Likes and Dislikes: the Minimum Wage

Raising the minimum wage is a chestnut, a perennial. It’s a favorite proposal for some politicians, cropping up over and over again across the years. Let’s think about who likes the idea of raising the minimum wage and who dislikes the idea.

Who Likes Raising the Minimum Wage?

  • People who earn the minimum wage.
  • People who think that the demand for labor in businesses employing minimum wage workers is highly inelastic and not in competitive, low margin industries. That means that whatever the minimum wage is, they’ll pay it and be able to pass the costs on to their customers without losing business. Are there any of these?
  • People who have union contracts that specify minimum wage multiple pay rates.
  • Employers that pay above minimum wage but whose competitors pay minimum wage. Like Costco whose CEO President Obama cited as supporting an increase in the minimum wage.
  • People who work off the books. An increase in the minimum wage may increase their wages as well as make it more likely they’ll get a job since hiring someone who’ll work off the books is incentivized by an increase in the minimum wage.
  • Parents of kids who take part-time or full-time summer jobs at minimum wage. Most of these parents are middle income or above.
  • People who feel better about themselves for supporting a higher minimum wage. They care.
  • People who live in states that have their own minimum wage laws, above the federal minimum wage, e.g. Illinois, California, Florida. Unless the federal minimum wage goes over their own minimum wages.*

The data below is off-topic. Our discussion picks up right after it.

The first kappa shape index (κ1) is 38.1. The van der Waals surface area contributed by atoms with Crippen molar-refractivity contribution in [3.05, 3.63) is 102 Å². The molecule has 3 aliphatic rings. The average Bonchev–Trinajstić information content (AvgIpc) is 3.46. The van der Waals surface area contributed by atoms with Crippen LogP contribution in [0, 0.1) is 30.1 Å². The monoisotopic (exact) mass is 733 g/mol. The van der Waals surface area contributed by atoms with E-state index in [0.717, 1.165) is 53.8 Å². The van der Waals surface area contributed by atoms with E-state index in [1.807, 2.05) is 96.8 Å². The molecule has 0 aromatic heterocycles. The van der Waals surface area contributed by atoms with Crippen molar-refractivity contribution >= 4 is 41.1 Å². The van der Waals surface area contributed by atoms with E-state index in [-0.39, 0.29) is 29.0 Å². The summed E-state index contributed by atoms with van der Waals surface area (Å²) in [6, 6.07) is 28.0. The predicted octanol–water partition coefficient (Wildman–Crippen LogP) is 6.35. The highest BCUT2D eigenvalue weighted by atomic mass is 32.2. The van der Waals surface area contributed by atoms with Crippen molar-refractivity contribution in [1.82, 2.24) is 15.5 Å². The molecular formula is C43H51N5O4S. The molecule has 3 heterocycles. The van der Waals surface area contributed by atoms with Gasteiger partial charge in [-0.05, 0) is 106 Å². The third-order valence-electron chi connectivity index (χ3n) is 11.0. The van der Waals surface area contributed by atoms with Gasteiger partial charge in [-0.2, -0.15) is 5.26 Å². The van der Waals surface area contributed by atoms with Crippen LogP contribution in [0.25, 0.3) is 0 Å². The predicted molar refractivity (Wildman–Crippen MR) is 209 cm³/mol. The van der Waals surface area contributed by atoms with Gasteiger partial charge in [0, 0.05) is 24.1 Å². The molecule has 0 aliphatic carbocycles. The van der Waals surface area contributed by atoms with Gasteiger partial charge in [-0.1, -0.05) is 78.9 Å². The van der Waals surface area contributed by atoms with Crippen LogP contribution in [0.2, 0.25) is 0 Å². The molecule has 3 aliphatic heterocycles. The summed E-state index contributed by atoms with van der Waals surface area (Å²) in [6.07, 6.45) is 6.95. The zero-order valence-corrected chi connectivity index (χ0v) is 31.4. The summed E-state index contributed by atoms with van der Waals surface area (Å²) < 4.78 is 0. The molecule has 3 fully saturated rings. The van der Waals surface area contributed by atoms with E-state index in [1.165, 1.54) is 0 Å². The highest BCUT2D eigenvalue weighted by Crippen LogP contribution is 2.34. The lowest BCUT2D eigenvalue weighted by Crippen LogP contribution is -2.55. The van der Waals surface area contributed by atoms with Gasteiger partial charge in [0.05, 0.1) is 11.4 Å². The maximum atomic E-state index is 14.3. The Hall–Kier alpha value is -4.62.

• Politicians whose base of support includes any or all of the above.

Who Doesn’t Like Raising the Minimum Wage?

  • People who think that the demand for labor in businesses employing minimum wage workers is highly elastic.
  • Employers that pay minimum wage in industries with low margins and/or are highly competitive. A good example of this might be fast food franchisees. I recognize that fast food is frequently given as an example of a highly profitable business that pays minimum wage. That’s misdirection. McDonald’s is highly profitable but doesn’t really employ a lot of minimum wage workers. Its franchisees do and aren’t nearly as profitable.
  • People who earn more than the minimum wage and whose sense of self-worth is highly invested in earning more than minimum wage. Are there any of these?
  • People who don’t like the idea of a mandated minimum wage*
  • People who think the EITC is a much more efficient way to prop up living standards of low wage earners *
  • Politicians whose base of support includes any or all of the above.

Fair? Unfair? Have I missed anybody? (I’ll update the post accordingly.)

I really think that an analysis like this casts some light on the politics of the minimum wage. I’ve enjoyed this exercise so much I may even repeat it for immigration reform or some other issue.

Update